“Okay, I guess I have everything,” Ethan says, shouldering his pack.
It’s his first day of school and I surprise myself by getting teary. He’s starting tenth grade, yet my mind leaps back all the way to kindergarten. I look at my 5’9” son in his slim-fit cords and hoody and recall an earnest almost-five-year-old wearing his Spiderman backpack and his sweet little blue jeans with the worn knees and elastic waist. He’d walked ahead of me that morning a decade ago, all excitement and bravado until we got to his classroom where he scrambled under a desk.
Now, with Ethan half out the door, I rush over for what I’ve come to think of as a teen-hug, a quick shoulder to shoulder side embrace that’s more pat than squeeze.
“Got phone? Got keys?” I ask, making the most of the four syllables I figure there’s time for before he grows antsy. I’ve come to trust that he hears in my cryptic check-ins all I want to say before sending him into the world. Be careful, enjoy yourself, learn, know that I love you. Today, however, I can’t help but open the door and call an out-loud I love you down the hall.
Alone, I sip my tea and return to thoughts of my one-time kindergartener. I loved how he’d wake up vibrant and chatty every morning, making surprising and astute observations — If I know how to get the hot water out of the water cooler and grandma and grandpa don’t, they shouldn’t call it childproof, they should call it grandma-and-grandpa proof. I also loved how he’d create games out of such simple acts as eating breakfast — Look, I bit my waffle into the shape of a sitting-down puppy. Now it’s a bowtie. Now it’s the moon. . .
Still, while I miss seeing that little guy and being privy to his clever and quirky running narratives, the truth is I don’t miss the all-absorbing daily life of early parenthood. I find I’m much happier and more comfortable as the mom of a teen.
A few weeks ago, Ethan and I were having lunch at a neighborhood restaurant. The only other occupied table was taken by two young mothers with infant girls. One of them had what a friend of mine once dubbed a pink and blue voice, a loud exuberant way of talking to children in a baby voice of her own.
“Look Molly, Mac-and-Cheese!” she gushed when the waitress set down their food.
“Calm down, lady,” Ethan said so only I would hear. “With three meals a day, if you keep getting this excited you’ll give yourself a coronary.”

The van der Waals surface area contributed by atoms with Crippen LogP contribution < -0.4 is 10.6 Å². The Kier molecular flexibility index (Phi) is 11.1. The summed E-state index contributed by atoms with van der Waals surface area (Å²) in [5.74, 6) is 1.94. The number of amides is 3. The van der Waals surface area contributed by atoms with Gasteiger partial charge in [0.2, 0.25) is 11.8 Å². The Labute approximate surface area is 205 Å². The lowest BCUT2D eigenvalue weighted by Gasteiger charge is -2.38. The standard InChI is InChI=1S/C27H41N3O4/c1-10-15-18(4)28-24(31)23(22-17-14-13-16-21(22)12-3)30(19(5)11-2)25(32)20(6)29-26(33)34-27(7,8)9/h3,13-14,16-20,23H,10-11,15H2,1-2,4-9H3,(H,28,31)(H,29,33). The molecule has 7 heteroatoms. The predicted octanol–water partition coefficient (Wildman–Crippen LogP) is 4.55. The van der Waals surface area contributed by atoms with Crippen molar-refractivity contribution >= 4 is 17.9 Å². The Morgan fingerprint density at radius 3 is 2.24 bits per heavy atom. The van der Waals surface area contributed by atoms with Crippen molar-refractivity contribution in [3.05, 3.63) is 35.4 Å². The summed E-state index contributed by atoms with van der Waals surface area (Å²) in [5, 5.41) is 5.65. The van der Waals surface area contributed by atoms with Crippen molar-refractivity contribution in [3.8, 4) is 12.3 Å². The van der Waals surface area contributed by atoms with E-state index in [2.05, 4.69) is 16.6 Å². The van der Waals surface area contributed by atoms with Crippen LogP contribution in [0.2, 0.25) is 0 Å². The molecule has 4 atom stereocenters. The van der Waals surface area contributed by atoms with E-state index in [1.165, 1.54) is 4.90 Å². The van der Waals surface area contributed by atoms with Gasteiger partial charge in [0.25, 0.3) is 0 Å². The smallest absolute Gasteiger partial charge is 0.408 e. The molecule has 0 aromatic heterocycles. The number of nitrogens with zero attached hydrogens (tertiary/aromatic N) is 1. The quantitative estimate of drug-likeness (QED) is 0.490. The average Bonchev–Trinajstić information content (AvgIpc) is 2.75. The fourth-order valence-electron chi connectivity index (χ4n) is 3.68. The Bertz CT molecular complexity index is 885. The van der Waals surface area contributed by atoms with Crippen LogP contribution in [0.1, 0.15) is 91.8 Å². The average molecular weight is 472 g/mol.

“Yum, yum, yummy-yum, yum,” Molly’s mother sang as our own lunch arrived.
“Is that how you talked to me when I was little?” Ethan asked, twirling pasta onto his fork.
“Actually, I talked to you pretty much the way I do now.”
“I can see that,” Ethan laughed. “You’d be changing my diaper and telling me all about the novel you’re reading.”
I smiled, thinking of one time I’d overdone it, saying to Ethan when he was two that he had a distinctive voice. What’s stinky about my voice? he’d wanted to know.
“MaWee’s a pwetty girl, isn’t she?” we heard. Ethan rolled his eyes. But while I found Molly’s mother annoying, I felt for her too. She struck me as someone who was overcompensating, which probably meant the pink and blue phase wasn’t coming any more naturally to her than it did to me.
Don’t get me wrong. I adored Ethan at every age. But through his infancy and toddlerhood, I was nervous so much of the time. I wanted to do everything perfectly, and that self-imposed pressure dampened my joy. It’s hard to say whether it’s because Ethan is older and sturdier now, or because I’m older and wiser, but I’ve finally relaxed into the understanding that though I have made and will continue to make plenty of mistakes, none of them is likely to kill him or me.
The fact is I like spending time with teenagers. I find most to be funny, savvy, and open-hearted. That’s a good thing since, as my day job, I’m the young adult librarian at our local library. There, I often find myself in the role of emissary between teenagers and the adults who have little patience for them. Adolescence is a challenging time for sure — both for us and for the teenagers in our lives. But I’ve discovered that if you make it clear to teens that you like them, most of them will show you their most likable selves. At home it’s a little different. Ethan knows I love him unconditionally. Sometimes that means he’ll show me his warm, charming, most lovable self; but nearly as often it has the opposite effect. He’ll present me with his sullen, snarky, worst self, knowing I’m the one person who will remain his no matter what. Maybe it’s payback; I was the same way with my mom. More likely it’s just hormones doing their necessary dirty work. Either way, I find that if I toss lots of love his way, the angsty moments dissipate pretty quickly.
Another reason I like this stage of parenting is that it’s not constant. While Ethan is, of course, still absolutely central to my life, he’s no longer central to my every waking moment. I like that, these days, instead of cooking dinner to Wee Sing compilations of children’s songs, I’m free to tune in to NPR. And while it was hard to relinquish my beloved ritual of reading to Ethan before bed, I’ve come to appreciate the extra nighttime hour I now have to curl up with novels and memoirs of my own choosing. All this makes life with my son feel roomy and balanced. I can be myself with him, where I used to feel like my self was mostly on hold. Sure I have moments, like this morning, when I grow nostalgic for that other time. So I sit down and write about it, happy to relive the past for a thousand words or so, happy to come home to now.